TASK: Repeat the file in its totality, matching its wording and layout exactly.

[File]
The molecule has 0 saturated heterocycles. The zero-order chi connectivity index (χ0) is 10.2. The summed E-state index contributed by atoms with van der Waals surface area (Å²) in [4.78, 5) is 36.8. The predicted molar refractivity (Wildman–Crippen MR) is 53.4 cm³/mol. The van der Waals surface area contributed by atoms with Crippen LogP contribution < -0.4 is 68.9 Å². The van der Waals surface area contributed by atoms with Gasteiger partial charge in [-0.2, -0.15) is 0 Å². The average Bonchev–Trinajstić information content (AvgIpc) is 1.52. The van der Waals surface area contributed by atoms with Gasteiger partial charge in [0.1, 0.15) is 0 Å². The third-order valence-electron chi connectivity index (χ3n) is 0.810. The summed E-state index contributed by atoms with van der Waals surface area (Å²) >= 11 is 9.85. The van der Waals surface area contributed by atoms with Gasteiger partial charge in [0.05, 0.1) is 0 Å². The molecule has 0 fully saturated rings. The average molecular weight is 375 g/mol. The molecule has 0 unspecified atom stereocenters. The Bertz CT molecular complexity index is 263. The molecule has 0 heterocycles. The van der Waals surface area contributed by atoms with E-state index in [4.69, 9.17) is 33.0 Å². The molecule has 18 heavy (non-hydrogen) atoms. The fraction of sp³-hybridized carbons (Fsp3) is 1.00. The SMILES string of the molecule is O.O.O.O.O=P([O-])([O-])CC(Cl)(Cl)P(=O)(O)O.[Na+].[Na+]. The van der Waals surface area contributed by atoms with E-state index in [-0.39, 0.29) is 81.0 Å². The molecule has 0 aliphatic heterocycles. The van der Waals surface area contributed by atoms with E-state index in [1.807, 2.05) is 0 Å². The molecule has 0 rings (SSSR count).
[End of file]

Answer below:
The molecule has 0 saturated heterocycles. The zero-order chi connectivity index (χ0) is 10.2. The summed E-state index contributed by atoms with van der Waals surface area (Å²) in [4.78, 5) is 36.8. The predicted molar refractivity (Wildman–Crippen MR) is 53.4 cm³/mol. The van der Waals surface area contributed by atoms with Crippen LogP contribution < -0.4 is 68.9 Å². The van der Waals surface area contributed by atoms with Gasteiger partial charge in [-0.2, -0.15) is 0 Å². The average Bonchev–Trinajstić information content (AvgIpc) is 1.52. The van der Waals surface area contributed by atoms with Gasteiger partial charge in [0.1, 0.15) is 0 Å². The third-order valence-electron chi connectivity index (χ3n) is 0.810. The summed E-state index contributed by atoms with van der Waals surface area (Å²) >= 11 is 9.85. The van der Waals surface area contributed by atoms with Gasteiger partial charge in [0.05, 0.1) is 0 Å². The molecule has 0 fully saturated rings. The average molecular weight is 375 g/mol. The molecule has 0 unspecified atom stereocenters. The Bertz CT molecular complexity index is 263. The molecule has 0 heterocycles. The van der Waals surface area contributed by atoms with E-state index in [4.69, 9.17) is 33.0 Å². The molecule has 18 heavy (non-hydrogen) atoms. The fraction of sp³-hybridized carbons (Fsp3) is 1.00. The SMILES string of the molecule is O.O.O.O.O=P([O-])([O-])CC(Cl)(Cl)P(=O)(O)O.[Na+].[Na+]. The van der Waals surface area contributed by atoms with E-state index in [-0.39, 0.29) is 81.0 Å². The molecule has 0 aliphatic heterocycles. The van der Waals surface area contributed by atoms with E-state index in [1.807, 2.05) is 0 Å². The molecule has 0 rings (SSSR count).